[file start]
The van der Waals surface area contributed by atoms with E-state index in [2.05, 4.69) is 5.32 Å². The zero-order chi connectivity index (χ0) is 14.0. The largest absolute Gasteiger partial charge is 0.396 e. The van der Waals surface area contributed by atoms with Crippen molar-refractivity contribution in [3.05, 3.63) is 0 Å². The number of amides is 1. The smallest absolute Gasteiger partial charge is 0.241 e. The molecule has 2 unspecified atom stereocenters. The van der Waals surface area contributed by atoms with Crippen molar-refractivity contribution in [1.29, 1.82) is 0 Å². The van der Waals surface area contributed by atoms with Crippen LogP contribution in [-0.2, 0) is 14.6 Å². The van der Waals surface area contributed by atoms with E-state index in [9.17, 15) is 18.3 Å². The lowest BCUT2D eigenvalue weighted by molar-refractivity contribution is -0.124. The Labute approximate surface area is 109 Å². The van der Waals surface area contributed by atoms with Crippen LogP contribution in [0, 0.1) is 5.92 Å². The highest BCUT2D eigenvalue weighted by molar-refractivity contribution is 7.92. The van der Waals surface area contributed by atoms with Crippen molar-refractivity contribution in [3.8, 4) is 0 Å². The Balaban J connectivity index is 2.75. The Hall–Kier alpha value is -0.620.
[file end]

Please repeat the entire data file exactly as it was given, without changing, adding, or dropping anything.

The van der Waals surface area contributed by atoms with E-state index in [2.05, 4.69) is 5.32 Å². The zero-order chi connectivity index (χ0) is 14.0. The largest absolute Gasteiger partial charge is 0.396 e. The van der Waals surface area contributed by atoms with Crippen molar-refractivity contribution in [3.05, 3.63) is 0 Å². The number of amides is 1. The smallest absolute Gasteiger partial charge is 0.241 e. The molecule has 2 unspecified atom stereocenters. The van der Waals surface area contributed by atoms with Crippen molar-refractivity contribution in [1.29, 1.82) is 0 Å². The van der Waals surface area contributed by atoms with Crippen LogP contribution in [-0.2, 0) is 14.6 Å². The van der Waals surface area contributed by atoms with E-state index in [9.17, 15) is 18.3 Å². The lowest BCUT2D eigenvalue weighted by molar-refractivity contribution is -0.124. The Labute approximate surface area is 109 Å². The van der Waals surface area contributed by atoms with Crippen LogP contribution in [0, 0.1) is 5.92 Å². The highest BCUT2D eigenvalue weighted by molar-refractivity contribution is 7.92. The van der Waals surface area contributed by atoms with Crippen molar-refractivity contribution in [3.8, 4) is 0 Å². The Balaban J connectivity index is 2.75. The Hall–Kier alpha value is -0.620.